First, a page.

Many of the Covid restrictions have been lifted now but the world still seems far from returning to normal. The information war continues apace, with different groups of people further entrenching themselves in their various bubbles of reality. While fascinating from a sociological perspective, these are not the easiest times to be living through. From an investing perspective, predicting the fallout from the restrictions continues to create its own controversies and unwanted distraction.
Inflation is still the primary concern, though right now this has abated as doubts have crept in about how sustained the economic recovery will be. Treasury yields have fallen back a long way over the past few months. This is good news for growth stocks, which look buoyant at the moment, but the narrative seems liable to switch back to worrying about inflation again at some point. It seems far from certain that the current inflationary pressures will be transitory and concerns about the Delta variant dampening the economic recovery seem unlikely to last.
When set against a backdrop of relatively high valuations for many shares, it feels like we may be sitting on a ticking time bomb. But then again we always are. Second guessing when it will go off seems more trouble than it’s worth. I don’t think I’m likely to go too far wrong by just sticking with a momentum strategy, keeping an eye on portfolio diversification and responding (or not) to possible crashes as they happen, rather than trying to predict trouble ahead in advance. Less fretting would probably have done better for me so far.
My portfolio hasn’t been up to a great deal overall since my last portfolio review, though there’s been a bit of turbulence below the surface with some of the constituents.
Boohoo’s share price has taken a bit of a nosedive, potentially for a variety of reasons. Some of these are specific Boohoo-related controversies (which has a good claim to being an entire genre of investing controversy in its own right). There have been some fresh reports of workers at Boohoo’s suppliers being paid less than the minimum wage. Boohoo has responded that it is doing what it can to address these issues, in my opinion fairly convincingly. There have also been some reports of a consumer protection case in the US relating to false reference pricing ie when a company advertises a discounted price without actually selling the product without the discount. I don’t have a good sense of how much merit this case has but it seems pretty small beer in the wider scheme of things anyhow.
There are also some sector-wide concerns. These appear to be a more significant factor behind the recent share price performance given ASOS has suffered to a similar extent, though I note that US-listed rival Revolve has been going great guns and is far more expensive. Boohoo flagged margin pressures from pandemic-related supply chain disruption in its last results, as did ASOS more recently. I’ve also come across quite a bit of discussion about increasing competition in the fast fashion sector from the likes of Shein, a Chinese company that has grown very rapidly so far. Shein is quite similar to Boohoo but makes cheaper and lower quality clothes (and in all likelihood is even less ethical). Increasing competition does seem more of a salient concern over the long term, but at the moment I see it more as something to keep an eye on rather than materially undermining the investment case. It is a competitive market but there seems room for several players to scale successfully and Boohoo has a strong track record of success so far. The bottom line for me is still that Boohoo seems far too cheap given its potential.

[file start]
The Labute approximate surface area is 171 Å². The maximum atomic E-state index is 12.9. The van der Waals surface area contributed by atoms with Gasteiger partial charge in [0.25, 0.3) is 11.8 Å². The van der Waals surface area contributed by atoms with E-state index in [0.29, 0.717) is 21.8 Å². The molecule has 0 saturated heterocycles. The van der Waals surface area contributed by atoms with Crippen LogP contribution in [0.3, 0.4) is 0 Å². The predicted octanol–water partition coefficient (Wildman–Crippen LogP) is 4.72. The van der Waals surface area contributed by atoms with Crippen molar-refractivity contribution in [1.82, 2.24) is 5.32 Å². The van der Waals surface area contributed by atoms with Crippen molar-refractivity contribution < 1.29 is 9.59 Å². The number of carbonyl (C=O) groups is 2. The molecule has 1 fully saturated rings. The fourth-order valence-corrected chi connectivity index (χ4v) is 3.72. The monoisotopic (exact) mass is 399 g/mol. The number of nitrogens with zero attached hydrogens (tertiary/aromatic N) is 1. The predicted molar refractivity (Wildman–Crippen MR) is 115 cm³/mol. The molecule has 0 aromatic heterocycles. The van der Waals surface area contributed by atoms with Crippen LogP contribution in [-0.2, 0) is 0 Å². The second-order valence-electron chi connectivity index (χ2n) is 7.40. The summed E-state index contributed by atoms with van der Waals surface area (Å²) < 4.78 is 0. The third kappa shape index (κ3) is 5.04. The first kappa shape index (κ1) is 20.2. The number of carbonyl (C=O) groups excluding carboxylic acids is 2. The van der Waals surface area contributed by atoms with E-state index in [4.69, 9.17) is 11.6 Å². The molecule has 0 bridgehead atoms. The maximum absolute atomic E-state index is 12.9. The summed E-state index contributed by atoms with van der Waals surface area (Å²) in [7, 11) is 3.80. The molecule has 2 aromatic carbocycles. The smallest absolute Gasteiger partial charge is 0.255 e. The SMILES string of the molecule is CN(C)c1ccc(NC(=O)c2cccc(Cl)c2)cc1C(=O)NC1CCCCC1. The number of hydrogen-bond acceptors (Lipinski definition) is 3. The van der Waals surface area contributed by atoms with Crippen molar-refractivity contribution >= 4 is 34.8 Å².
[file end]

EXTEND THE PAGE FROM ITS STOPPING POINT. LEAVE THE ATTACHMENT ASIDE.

I did reduce my holding in Boohoo by about a third when the chart started to look ugly. It had been one of my largest positions and I wanted to leave some room to buy more if the price fell further, as seemed fairly likely in the short term. I’ve then started to add again as the price hit £2.50. So far so good as the price seems to be stabilising a little but I am feeling a bit wary of nasty surprises in the short term.
Activision Blizzard has also attracted controversy recently. It is facing a lawsuit from the California Department of Fair Employment and Housing about its workplace culture – there have been several allegations of sexual harassment and abuse over the years. This didn’t sit very well with the stock market, particularly when much of its current workforce were incensed by Activision’s angry media response to the lawsuit. Activision has since issued some decent results but acknowledged that there may be some disruption arising out of this. This seems like a short term issue and the shares look cheap given the underlying business is performing well. I am happy to keep holding, especially as my position is quite small. However, I do seem to be catching a few crabs with these more controversial investments and wonder whether it is something to which I be should paying greater attention. The short term impact of these corporate scandals can be quite significant even if the business isn’t materially affected over the long term. Something to ponder…